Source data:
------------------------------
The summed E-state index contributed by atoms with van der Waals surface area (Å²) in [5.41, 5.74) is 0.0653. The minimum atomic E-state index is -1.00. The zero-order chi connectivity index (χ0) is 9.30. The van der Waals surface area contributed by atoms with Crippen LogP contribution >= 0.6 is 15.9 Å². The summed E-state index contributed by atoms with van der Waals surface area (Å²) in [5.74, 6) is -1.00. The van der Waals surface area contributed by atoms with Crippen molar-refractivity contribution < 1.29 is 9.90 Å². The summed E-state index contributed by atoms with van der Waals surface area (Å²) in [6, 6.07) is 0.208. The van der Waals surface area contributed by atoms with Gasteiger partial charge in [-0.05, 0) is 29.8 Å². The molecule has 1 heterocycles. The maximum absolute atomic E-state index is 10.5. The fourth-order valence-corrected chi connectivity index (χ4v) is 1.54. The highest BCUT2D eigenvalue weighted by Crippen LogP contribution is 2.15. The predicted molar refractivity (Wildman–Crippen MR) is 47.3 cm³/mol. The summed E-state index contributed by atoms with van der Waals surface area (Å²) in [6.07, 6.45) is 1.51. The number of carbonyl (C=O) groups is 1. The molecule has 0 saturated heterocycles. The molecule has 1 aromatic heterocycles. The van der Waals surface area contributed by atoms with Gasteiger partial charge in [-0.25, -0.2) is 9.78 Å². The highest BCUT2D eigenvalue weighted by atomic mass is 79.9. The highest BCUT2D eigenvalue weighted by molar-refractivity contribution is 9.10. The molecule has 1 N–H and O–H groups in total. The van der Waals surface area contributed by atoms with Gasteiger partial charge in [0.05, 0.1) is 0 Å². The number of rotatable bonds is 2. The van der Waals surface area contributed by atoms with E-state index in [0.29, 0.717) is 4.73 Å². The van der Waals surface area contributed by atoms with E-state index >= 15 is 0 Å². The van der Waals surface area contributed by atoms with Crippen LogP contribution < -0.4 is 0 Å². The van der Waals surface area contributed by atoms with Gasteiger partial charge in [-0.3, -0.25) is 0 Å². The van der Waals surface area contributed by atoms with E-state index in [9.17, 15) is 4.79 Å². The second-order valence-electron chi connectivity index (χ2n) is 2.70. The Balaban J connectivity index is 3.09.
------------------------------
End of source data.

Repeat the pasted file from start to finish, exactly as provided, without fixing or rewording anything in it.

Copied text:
The summed E-state index contributed by atoms with van der Waals surface area (Å²) in [5.41, 5.74) is 0.0653. The minimum atomic E-state index is -1.00. The zero-order chi connectivity index (χ0) is 9.30. The van der Waals surface area contributed by atoms with Crippen LogP contribution >= 0.6 is 15.9 Å². The summed E-state index contributed by atoms with van der Waals surface area (Å²) in [5.74, 6) is -1.00. The van der Waals surface area contributed by atoms with Crippen molar-refractivity contribution < 1.29 is 9.90 Å². The summed E-state index contributed by atoms with van der Waals surface area (Å²) in [6, 6.07) is 0.208. The van der Waals surface area contributed by atoms with Gasteiger partial charge in [-0.05, 0) is 29.8 Å². The molecule has 1 heterocycles. The maximum absolute atomic E-state index is 10.5. The fourth-order valence-corrected chi connectivity index (χ4v) is 1.54. The highest BCUT2D eigenvalue weighted by Crippen LogP contribution is 2.15. The predicted molar refractivity (Wildman–Crippen MR) is 47.3 cm³/mol. The summed E-state index contributed by atoms with van der Waals surface area (Å²) in [6.07, 6.45) is 1.51. The number of carbonyl (C=O) groups is 1. The molecule has 0 saturated heterocycles. The molecule has 1 aromatic heterocycles. The van der Waals surface area contributed by atoms with Gasteiger partial charge in [-0.25, -0.2) is 9.78 Å². The highest BCUT2D eigenvalue weighted by atomic mass is 79.9. The highest BCUT2D eigenvalue weighted by molar-refractivity contribution is 9.10. The molecule has 1 N–H and O–H groups in total. The van der Waals surface area contributed by atoms with Gasteiger partial charge in [0.05, 0.1) is 0 Å². The number of rotatable bonds is 2. The van der Waals surface area contributed by atoms with E-state index in [0.29, 0.717) is 4.73 Å². The van der Waals surface area contributed by atoms with E-state index >= 15 is 0 Å². The van der Waals surface area contributed by atoms with Crippen LogP contribution < -0.4 is 0 Å². The van der Waals surface area contributed by atoms with Gasteiger partial charge in [-0.3, -0.25) is 0 Å². The van der Waals surface area contributed by atoms with E-state index in [9.17, 15) is 4.79 Å². The second-order valence-electron chi connectivity index (χ2n) is 2.70. The Balaban J connectivity index is 3.09.